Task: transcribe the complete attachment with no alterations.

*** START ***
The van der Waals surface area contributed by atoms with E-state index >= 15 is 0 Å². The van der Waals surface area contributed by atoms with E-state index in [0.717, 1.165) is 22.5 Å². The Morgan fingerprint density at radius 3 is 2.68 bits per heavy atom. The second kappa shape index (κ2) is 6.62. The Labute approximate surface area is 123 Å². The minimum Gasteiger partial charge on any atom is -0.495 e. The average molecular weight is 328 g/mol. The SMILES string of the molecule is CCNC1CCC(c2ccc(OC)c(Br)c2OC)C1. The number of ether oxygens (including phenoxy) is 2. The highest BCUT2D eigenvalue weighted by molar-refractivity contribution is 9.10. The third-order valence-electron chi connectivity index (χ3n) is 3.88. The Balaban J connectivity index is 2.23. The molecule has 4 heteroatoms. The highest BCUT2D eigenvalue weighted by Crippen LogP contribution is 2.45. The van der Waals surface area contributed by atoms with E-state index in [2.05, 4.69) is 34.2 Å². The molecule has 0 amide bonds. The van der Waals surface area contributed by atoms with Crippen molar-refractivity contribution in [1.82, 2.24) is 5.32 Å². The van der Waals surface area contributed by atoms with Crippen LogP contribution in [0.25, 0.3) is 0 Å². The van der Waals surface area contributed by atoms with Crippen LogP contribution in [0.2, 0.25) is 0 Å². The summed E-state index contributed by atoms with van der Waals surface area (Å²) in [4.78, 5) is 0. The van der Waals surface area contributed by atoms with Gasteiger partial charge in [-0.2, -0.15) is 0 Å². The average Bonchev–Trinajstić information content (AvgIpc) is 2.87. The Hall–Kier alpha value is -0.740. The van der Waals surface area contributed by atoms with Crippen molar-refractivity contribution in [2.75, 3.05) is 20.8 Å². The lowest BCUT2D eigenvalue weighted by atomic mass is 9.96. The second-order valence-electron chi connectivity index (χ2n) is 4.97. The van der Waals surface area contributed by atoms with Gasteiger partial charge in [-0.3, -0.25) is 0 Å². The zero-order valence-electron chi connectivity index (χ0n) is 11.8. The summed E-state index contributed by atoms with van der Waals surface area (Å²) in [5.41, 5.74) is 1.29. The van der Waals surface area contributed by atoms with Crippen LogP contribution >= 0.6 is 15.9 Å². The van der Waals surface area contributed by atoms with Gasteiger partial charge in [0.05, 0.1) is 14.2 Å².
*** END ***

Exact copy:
The van der Waals surface area contributed by atoms with E-state index >= 15 is 0 Å². The van der Waals surface area contributed by atoms with E-state index in [0.717, 1.165) is 22.5 Å². The Morgan fingerprint density at radius 3 is 2.68 bits per heavy atom. The second kappa shape index (κ2) is 6.62. The Labute approximate surface area is 123 Å². The minimum Gasteiger partial charge on any atom is -0.495 e. The average molecular weight is 328 g/mol. The SMILES string of the molecule is CCNC1CCC(c2ccc(OC)c(Br)c2OC)C1. The number of ether oxygens (including phenoxy) is 2. The highest BCUT2D eigenvalue weighted by molar-refractivity contribution is 9.10. The third-order valence-electron chi connectivity index (χ3n) is 3.88. The Balaban J connectivity index is 2.23. The molecule has 4 heteroatoms. The highest BCUT2D eigenvalue weighted by Crippen LogP contribution is 2.45. The van der Waals surface area contributed by atoms with E-state index in [2.05, 4.69) is 34.2 Å². The molecule has 0 amide bonds. The van der Waals surface area contributed by atoms with Crippen molar-refractivity contribution in [1.82, 2.24) is 5.32 Å². The van der Waals surface area contributed by atoms with Crippen LogP contribution in [0.25, 0.3) is 0 Å². The van der Waals surface area contributed by atoms with Crippen LogP contribution in [0.2, 0.25) is 0 Å². The summed E-state index contributed by atoms with van der Waals surface area (Å²) in [4.78, 5) is 0. The van der Waals surface area contributed by atoms with Gasteiger partial charge in [-0.2, -0.15) is 0 Å². The average Bonchev–Trinajstić information content (AvgIpc) is 2.87. The Hall–Kier alpha value is -0.740. The van der Waals surface area contributed by atoms with Crippen molar-refractivity contribution in [2.75, 3.05) is 20.8 Å². The lowest BCUT2D eigenvalue weighted by atomic mass is 9.96. The second-order valence-electron chi connectivity index (χ2n) is 4.97. The van der Waals surface area contributed by atoms with Gasteiger partial charge in [-0.3, -0.25) is 0 Å². The zero-order valence-electron chi connectivity index (χ0n) is 11.8. The summed E-state index contributed by atoms with van der Waals surface area (Å²) in [5.41, 5.74) is 1.29. The van der Waals surface area contributed by atoms with Crippen LogP contribution >= 0.6 is 15.9 Å². The van der Waals surface area contributed by atoms with Gasteiger partial charge in [0.05, 0.1) is 14.2 Å².